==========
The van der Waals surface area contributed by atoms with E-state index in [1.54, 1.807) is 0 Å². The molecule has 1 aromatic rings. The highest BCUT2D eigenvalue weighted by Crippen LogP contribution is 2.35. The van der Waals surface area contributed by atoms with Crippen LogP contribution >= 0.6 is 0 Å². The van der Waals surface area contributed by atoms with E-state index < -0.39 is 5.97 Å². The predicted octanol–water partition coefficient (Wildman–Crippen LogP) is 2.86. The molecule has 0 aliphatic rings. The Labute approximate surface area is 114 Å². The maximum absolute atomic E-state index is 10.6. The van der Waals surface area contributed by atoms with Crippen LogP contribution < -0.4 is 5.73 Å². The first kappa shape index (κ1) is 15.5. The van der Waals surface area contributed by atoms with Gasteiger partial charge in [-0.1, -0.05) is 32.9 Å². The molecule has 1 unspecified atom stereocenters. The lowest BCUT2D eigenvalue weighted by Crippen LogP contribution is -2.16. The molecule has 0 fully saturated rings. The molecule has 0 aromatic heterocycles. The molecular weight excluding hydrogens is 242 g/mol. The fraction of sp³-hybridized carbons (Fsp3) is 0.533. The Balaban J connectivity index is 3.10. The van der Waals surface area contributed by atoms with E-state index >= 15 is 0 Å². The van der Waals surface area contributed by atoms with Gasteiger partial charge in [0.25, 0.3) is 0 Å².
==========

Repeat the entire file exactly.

The van der Waals surface area contributed by atoms with E-state index in [1.54, 1.807) is 0 Å². The molecule has 1 aromatic rings. The highest BCUT2D eigenvalue weighted by Crippen LogP contribution is 2.35. The van der Waals surface area contributed by atoms with Crippen LogP contribution >= 0.6 is 0 Å². The van der Waals surface area contributed by atoms with E-state index < -0.39 is 5.97 Å². The predicted octanol–water partition coefficient (Wildman–Crippen LogP) is 2.86. The molecule has 0 aliphatic rings. The Labute approximate surface area is 114 Å². The maximum absolute atomic E-state index is 10.6. The van der Waals surface area contributed by atoms with Crippen LogP contribution < -0.4 is 5.73 Å². The first kappa shape index (κ1) is 15.5. The van der Waals surface area contributed by atoms with Gasteiger partial charge in [-0.1, -0.05) is 32.9 Å². The molecule has 1 unspecified atom stereocenters. The lowest BCUT2D eigenvalue weighted by Crippen LogP contribution is -2.16. The molecule has 0 fully saturated rings. The molecule has 0 aromatic heterocycles. The molecular weight excluding hydrogens is 242 g/mol. The fraction of sp³-hybridized carbons (Fsp3) is 0.533. The Balaban J connectivity index is 3.10. The van der Waals surface area contributed by atoms with E-state index >= 15 is 0 Å². The van der Waals surface area contributed by atoms with Gasteiger partial charge in [0.25, 0.3) is 0 Å².